3. Progress Report:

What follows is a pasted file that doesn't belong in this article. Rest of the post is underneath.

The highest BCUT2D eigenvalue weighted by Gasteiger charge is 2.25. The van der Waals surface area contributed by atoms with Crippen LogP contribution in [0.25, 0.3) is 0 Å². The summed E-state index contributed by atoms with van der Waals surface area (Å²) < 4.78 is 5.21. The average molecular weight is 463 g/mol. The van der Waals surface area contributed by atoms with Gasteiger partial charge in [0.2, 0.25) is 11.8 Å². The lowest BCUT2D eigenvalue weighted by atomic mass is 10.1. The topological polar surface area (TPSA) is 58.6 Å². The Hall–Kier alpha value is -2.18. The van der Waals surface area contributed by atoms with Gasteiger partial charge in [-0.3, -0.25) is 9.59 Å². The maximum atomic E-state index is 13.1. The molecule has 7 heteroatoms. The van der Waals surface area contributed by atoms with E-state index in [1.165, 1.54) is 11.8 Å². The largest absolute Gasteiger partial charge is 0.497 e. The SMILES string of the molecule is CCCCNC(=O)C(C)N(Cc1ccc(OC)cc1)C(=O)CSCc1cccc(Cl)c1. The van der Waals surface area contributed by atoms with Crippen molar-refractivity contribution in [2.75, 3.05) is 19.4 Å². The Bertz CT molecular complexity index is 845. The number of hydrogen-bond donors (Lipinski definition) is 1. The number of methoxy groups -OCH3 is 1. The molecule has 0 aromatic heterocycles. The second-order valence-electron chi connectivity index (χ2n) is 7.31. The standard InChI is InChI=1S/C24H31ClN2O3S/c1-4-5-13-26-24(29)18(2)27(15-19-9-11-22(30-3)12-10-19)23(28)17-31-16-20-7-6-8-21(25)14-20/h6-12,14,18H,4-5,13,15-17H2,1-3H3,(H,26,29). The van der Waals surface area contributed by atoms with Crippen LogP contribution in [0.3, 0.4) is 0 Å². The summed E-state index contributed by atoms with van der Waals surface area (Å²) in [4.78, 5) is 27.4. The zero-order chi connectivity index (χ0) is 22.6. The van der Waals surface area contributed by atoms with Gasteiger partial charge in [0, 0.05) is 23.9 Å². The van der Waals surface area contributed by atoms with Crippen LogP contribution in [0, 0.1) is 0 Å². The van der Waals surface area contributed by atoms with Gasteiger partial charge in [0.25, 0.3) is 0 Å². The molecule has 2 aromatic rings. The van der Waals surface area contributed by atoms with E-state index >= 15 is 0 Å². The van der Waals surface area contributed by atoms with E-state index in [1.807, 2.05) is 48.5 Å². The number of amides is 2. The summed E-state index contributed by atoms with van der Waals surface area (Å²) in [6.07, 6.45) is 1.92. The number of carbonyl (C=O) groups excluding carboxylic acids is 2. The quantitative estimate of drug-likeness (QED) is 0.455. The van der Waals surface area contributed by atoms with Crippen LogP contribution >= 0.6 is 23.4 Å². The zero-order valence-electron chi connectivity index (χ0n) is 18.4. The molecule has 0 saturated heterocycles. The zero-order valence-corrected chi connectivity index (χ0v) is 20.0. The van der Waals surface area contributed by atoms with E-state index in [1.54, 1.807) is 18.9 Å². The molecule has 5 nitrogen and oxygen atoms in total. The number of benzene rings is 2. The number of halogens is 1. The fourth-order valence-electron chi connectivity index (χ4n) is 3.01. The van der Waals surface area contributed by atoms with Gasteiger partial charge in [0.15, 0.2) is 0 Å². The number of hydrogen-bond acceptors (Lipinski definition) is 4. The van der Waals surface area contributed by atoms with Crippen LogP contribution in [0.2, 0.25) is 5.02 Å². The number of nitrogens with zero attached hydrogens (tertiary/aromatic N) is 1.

For objective 1 of maternal diet influence on regulation of adipose tissue and muscle energy metabolism in the offspring (animal model study), the levels of beige adipocyte markers from subcutaneous and visceral adipose tissues and skeletal muscle tissues were measured. A maternal HF diet was discovered to be a major determinant of offspring adiposity and associated risk for type 2 diabetes mellitus in that a healthy diet and exercise in the F1 generation did not improve risk for type 2 diabetes mellitus if the maternal diet was high in fat. Testing of beige adipocyte markers and numbers of beige adipocytes paralleled these observations. For objective 3 regarding maternal diet influences on regulation of human placenta and fetal tissue metabolism, approximately 170 different regions of human genes in placenta tissues were found to be differentially methylated in non-overweight mothers compared to obese mothers. Some of these differentially methylated DNAs are genes linked to development of type 2 diabetes mellitus. Assessments of the effects of a high-fat diet and exercise by the father on adipose tissue energy metabolism in the offspring (Objective 1: hypothesis 1b) was initiated in FY 2016. For this mouse experiment, the first cohort of the F1 generation has been bred and the first cohort of the project will be finished by the end of FY 2017. Subordinate Studies: The evaluation of adipose tissue energy metabolism (Objective 1) requires suitable markers to gauge the expression of key genes. The validity of cellular markers of beigeing was determined so that the degree of beigeing taking place in white adipose tissue of the offspring of male and female mice fed high-fat diets can be reliably examined. This work was published in the journal Nutrition and Metabolism. It was determined that female and male offspring adipose tissue energy metabolism is affected to different extents by feeding a high-fat diet to the mothers. This evidence implicates the sex hormones in the modulation of adipose tissue energy metabolism. As a result of these findings, research was initiated regarding the effects of testosterone and estradiol on the regulation of the expression of uncoupling protein-1 in beige adipocytes.